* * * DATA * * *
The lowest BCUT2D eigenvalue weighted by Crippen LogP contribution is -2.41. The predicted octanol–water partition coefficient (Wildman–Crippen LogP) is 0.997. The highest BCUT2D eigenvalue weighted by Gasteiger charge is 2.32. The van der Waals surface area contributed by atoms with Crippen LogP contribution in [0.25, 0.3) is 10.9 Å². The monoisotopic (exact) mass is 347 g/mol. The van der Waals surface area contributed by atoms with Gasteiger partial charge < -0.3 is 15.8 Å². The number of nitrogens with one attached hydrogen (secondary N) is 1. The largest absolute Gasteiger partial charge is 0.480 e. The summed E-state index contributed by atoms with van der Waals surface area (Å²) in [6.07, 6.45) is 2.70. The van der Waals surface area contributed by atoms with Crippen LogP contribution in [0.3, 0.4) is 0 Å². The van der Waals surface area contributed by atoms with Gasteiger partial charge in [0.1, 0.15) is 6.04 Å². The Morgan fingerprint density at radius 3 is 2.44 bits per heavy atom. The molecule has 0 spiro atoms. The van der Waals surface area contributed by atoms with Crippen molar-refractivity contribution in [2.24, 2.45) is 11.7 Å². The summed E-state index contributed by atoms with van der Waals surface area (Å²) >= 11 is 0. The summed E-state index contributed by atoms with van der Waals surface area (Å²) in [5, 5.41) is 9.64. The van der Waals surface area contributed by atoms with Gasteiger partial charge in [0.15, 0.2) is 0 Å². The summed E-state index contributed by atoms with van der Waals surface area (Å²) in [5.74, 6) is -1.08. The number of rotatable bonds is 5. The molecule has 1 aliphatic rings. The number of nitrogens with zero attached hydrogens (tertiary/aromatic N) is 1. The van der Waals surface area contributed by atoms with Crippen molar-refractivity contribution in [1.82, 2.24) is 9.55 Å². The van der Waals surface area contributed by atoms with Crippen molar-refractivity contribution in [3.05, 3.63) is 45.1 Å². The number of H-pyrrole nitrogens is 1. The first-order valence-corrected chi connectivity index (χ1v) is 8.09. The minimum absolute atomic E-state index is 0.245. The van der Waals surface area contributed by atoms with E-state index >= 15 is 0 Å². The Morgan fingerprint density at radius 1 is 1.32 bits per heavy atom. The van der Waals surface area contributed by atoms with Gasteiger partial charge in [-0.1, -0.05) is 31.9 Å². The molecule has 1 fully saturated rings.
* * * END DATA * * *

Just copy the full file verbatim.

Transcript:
The lowest BCUT2D eigenvalue weighted by Crippen LogP contribution is -2.41. The predicted octanol–water partition coefficient (Wildman–Crippen LogP) is 0.997. The highest BCUT2D eigenvalue weighted by Gasteiger charge is 2.32. The van der Waals surface area contributed by atoms with Crippen LogP contribution in [0.25, 0.3) is 10.9 Å². The monoisotopic (exact) mass is 347 g/mol. The van der Waals surface area contributed by atoms with Gasteiger partial charge < -0.3 is 15.8 Å². The number of nitrogens with one attached hydrogen (secondary N) is 1. The largest absolute Gasteiger partial charge is 0.480 e. The summed E-state index contributed by atoms with van der Waals surface area (Å²) in [6.07, 6.45) is 2.70. The van der Waals surface area contributed by atoms with Crippen LogP contribution in [0.3, 0.4) is 0 Å². The van der Waals surface area contributed by atoms with Gasteiger partial charge in [0.1, 0.15) is 6.04 Å². The Morgan fingerprint density at radius 3 is 2.44 bits per heavy atom. The molecule has 0 spiro atoms. The van der Waals surface area contributed by atoms with Crippen molar-refractivity contribution in [2.24, 2.45) is 11.7 Å². The summed E-state index contributed by atoms with van der Waals surface area (Å²) >= 11 is 0. The summed E-state index contributed by atoms with van der Waals surface area (Å²) in [5, 5.41) is 9.64. The van der Waals surface area contributed by atoms with Gasteiger partial charge in [0.15, 0.2) is 0 Å². The summed E-state index contributed by atoms with van der Waals surface area (Å²) in [5.74, 6) is -1.08. The number of rotatable bonds is 5. The molecule has 1 aliphatic rings. The number of nitrogens with zero attached hydrogens (tertiary/aromatic N) is 1. The van der Waals surface area contributed by atoms with Crippen molar-refractivity contribution in [1.82, 2.24) is 9.55 Å². The van der Waals surface area contributed by atoms with Crippen molar-refractivity contribution in [3.05, 3.63) is 45.1 Å². The number of H-pyrrole nitrogens is 1. The first-order valence-corrected chi connectivity index (χ1v) is 8.09. The minimum absolute atomic E-state index is 0.245. The van der Waals surface area contributed by atoms with E-state index >= 15 is 0 Å². The Morgan fingerprint density at radius 1 is 1.32 bits per heavy atom. The van der Waals surface area contributed by atoms with Gasteiger partial charge in [-0.1, -0.05) is 31.9 Å². The molecule has 1 fully saturated rings.